by Bill Press
A funny thing happened on the way to repeal of President Obama's health care reform plan in the House: the vast majority of Americans decided they liked the new plan after all, and didn't want to see it repealed.
Pollsters said it was one of the most dramatic turnarounds in public opinion they'd ever recorded. In December 2009, after one year of debate over health care, a
Emboldened by those findings, Republicans charged ahead with plans to make repeal of health care the first order of business in the 112th
Why the change? Because none of the opponents' dire predictions came true, for one.
At the same time, some elements of the plan have started to kick in. Already, insurance companies can no longer deny coverage to children because of a pre-existing condition. Already, small businesses are enjoying tax breaks for providing coverage to their employees. Already, parents can keep kids on their own plan until they're 26. And already, millions of Americans who could never before afford health insurance have discovered that suddenly, with government help, they can. Result: the more Americans see how the new health plan helps them and their families, the more they like it.
And the more they learn about the realities of repeal, the less they trust it. From the Congressional Budget Office, we learned that -- rather than saving money, as Republicans claim -- repeal would add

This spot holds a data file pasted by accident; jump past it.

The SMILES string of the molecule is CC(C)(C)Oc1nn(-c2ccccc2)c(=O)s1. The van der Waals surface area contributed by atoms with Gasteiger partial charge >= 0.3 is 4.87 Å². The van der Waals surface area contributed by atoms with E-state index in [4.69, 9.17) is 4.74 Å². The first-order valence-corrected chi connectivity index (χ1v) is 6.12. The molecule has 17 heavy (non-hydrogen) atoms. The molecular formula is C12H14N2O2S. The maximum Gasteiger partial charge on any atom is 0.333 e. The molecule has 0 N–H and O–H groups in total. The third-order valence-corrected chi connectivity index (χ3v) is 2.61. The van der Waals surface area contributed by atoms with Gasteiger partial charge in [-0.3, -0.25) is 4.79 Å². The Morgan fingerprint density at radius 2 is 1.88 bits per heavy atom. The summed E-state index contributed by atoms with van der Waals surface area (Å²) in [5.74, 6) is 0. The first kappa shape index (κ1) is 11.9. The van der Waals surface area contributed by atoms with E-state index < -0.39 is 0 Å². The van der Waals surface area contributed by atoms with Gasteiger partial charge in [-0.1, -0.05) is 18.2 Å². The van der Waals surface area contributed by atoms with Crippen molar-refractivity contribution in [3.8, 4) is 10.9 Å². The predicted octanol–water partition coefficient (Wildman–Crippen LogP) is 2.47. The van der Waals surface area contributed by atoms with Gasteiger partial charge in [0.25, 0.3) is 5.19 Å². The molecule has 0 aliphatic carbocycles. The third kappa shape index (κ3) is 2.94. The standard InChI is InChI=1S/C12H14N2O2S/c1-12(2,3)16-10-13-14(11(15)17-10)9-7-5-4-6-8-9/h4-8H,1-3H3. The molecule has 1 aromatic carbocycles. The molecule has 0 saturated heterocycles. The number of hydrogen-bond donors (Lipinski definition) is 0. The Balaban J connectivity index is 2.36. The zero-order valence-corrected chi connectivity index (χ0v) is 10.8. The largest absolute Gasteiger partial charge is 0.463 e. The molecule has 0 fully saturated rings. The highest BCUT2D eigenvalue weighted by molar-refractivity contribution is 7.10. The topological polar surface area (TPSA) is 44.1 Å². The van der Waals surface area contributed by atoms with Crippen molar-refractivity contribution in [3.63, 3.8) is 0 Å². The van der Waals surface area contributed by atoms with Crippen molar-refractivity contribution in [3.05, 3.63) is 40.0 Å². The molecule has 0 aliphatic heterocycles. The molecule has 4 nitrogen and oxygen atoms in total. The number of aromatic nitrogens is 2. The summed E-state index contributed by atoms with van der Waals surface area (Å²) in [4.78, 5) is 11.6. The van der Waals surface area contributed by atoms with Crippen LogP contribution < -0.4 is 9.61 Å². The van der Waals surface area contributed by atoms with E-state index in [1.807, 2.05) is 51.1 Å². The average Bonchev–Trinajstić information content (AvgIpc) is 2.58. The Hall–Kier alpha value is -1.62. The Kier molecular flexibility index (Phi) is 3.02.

Yet, despite the overwhelming arguments against it, Republicans stubbornly stuck with repeal of what they called the "Job-Killing Health Care Law Act." Which is itself a lie. With some 30 million Americans gaining access to health insurance, insurance companies, clinics, and hospitals will all have to hire more people. In fact, the health care industry's the fastest growing industry in America today. The new health care law is not killing jobs; it's creating them -- fast!
So why aren't people more outraged over the 245 to 189 vote to repeal health care reform? Because most people realize it's not going anywhere beyond the House. Even its supporters acknowledge that. Republicans don't have the votes in the
This entire exercise, in other words, was a total waste of time and money. Nothing but a cynical political exercise which even Speaker John Boehner admitted Republicans pushed in order to keep a promise made to tea partiers during the 2010 campaign. And that raises serious questions about what we can expect from this new
First impressions are important. And the first impression we now have from the
Republicans spent the last two years opposing anything President Obama was for. They now plan to spend the next two years dismantling anything he's accomplished. Is that really what the American people want?
Republicans Play Games with Health Care | Politics
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